and we will reap the harvest.

This is my second act,
my second  chance.
Death came for me like
thunder and twice I
told it not today.
The universe has more
growing for me
with my talent, with my soul.
What is divine? What is holy?
A newborn's first breath,
that the sun rises then rises again,
the promise of a rainbow,
that wildflowers blossom in untilled soil?

Nurture me, my words, my spirit.
Nurture me and I will nurture you.
When I write, I am whole.
When I am whole, I give the universe
my seeds, my words.
In return, my words are perennials of love.

Hope Whitby


I write to remember. It's so easy to forget. There are sticky notes in every room of my house, pens with inks in interesting colors are there, too, because sometimes the words just get away. Sticky notes trap words in the middle of the night.

I used to write to hide myself. Now I write to find what's in there. It can be surprising, sometimes.

I write to connect to people, to string a line between me and someone else. It's hard to hold someone at arm's length when your hand is so close to the page.

I write to keep the memory of a blue sky in September. The taste of tomatoes in August. To remember how that river sounded going underneath that bridge. Or how things change from the time I open my eyes in the morning until I close them again at night.

I write to let things out so they'll leave me alone. I write to let other things in so they'll stay.

I write to leave a trace of me.

I write because I miss it when I don't.

Mary Jo McLaughlin

Why I write... It might be to compile a chronological list of cars that I've owned or a way to record midnight confessions for posterity. The journal remembers, and that's helpful considering I can barely recall, well, anything from that webinar on health care coverage I sat in on just two hours ago. I write because of what someone said (sang) once... "someday, everything's going to be different, when I paint my masterpiece." 

David Sharrar

I write because one of me isn’t enough to hold it all. Over the years, I’ve tried to write through my addictions: drugs, alcohol, food, nicotine, caffeine, donuts, men. The high, the high, the high, the low, the low, the low. Beginning on the top floor of the penthouse suite, ending up on my knees in the gravel, shards of broken glass cutting up my knees. Words cushion the blow. I write because I can’t have all the things I want but I have way more than I need. Writing is a way to get and to give. To squirrel away a million tiny scraps and then purge, piece by piece, word by word, entire oceans. I write not because I’m a good girl or a bad girl. I’m neither and both in the neutered-nympho world of the writer. I write because it’s the hardest possible work with the least possible action, because it’s cheaper than a plane ticket or therapy. I write because it’s the adult version of passing notes, because it’s gossip and myth and music. A hand, a pen, no mouth, no breasts, no hard muscles in the chest, bloody ink smeared on the page, a suicide note and a birth announcement, a thank you card, a gratitude list and a dear John letter. I write because I feel too full and half empty. I need to rinse, reuse, recycle, pack it in and hack it off, because I’m ravenous, starving, greedy for more. I write because writing is my brain’s math, my brain’s explanation and excuse. I write because secretly I believe you have no inner life if you don’t and I desperately want an inner life. I write because when a person wears clean clothes and goes to the PTA and shows up places on time and takes a multi-vitamin and pays their bills and keep their vows and washes their dishes, they need something else. They need this. I write because a woman at my kid’s bus stop told me she caught a rat and shot it 30 times but it still didn’t die, it just screamed on, like a baby.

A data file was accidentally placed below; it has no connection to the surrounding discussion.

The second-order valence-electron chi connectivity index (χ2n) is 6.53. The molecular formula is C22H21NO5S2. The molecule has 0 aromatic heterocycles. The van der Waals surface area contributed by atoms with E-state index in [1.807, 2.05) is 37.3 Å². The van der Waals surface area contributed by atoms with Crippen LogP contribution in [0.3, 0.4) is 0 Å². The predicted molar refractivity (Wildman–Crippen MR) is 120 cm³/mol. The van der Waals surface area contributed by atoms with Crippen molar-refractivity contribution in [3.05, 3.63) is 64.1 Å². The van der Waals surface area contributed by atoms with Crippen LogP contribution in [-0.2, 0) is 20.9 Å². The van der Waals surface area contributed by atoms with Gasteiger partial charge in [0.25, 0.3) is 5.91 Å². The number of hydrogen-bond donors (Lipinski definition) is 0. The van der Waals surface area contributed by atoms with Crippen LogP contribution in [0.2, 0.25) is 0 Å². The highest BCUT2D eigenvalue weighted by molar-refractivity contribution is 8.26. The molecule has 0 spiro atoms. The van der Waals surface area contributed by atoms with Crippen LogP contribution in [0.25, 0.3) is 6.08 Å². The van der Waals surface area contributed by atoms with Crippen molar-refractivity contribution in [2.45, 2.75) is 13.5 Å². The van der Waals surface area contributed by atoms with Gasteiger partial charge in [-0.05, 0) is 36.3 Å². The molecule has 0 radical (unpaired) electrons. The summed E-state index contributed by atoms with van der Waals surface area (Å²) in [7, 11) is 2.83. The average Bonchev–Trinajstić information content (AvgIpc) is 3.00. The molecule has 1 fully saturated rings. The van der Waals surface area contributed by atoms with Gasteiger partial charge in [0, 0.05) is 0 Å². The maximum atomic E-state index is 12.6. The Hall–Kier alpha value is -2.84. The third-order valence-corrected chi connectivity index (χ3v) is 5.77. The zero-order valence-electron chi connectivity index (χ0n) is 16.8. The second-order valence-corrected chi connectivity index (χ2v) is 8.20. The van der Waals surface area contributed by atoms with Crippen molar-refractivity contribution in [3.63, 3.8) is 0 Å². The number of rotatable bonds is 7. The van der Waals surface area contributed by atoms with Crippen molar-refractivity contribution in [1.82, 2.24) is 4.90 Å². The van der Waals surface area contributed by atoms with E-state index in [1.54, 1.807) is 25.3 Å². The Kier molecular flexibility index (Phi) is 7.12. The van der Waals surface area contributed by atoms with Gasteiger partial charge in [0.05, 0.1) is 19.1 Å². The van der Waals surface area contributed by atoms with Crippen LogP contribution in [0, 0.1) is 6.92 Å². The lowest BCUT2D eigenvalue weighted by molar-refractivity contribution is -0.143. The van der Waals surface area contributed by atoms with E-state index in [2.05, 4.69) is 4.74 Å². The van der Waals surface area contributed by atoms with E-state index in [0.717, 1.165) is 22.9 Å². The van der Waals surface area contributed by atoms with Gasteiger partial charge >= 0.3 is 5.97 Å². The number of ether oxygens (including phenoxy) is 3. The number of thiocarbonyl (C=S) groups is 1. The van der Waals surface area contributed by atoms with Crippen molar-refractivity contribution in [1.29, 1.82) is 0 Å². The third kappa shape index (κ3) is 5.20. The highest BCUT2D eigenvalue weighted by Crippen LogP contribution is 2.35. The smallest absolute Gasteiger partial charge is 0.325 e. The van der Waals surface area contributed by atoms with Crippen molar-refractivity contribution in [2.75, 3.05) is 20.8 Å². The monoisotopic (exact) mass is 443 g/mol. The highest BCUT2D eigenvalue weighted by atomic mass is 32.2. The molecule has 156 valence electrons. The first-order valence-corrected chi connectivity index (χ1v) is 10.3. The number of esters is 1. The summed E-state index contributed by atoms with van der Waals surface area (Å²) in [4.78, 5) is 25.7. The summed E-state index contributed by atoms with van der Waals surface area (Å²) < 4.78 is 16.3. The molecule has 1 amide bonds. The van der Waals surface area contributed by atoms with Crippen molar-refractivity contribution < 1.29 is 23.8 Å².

Valley Haggard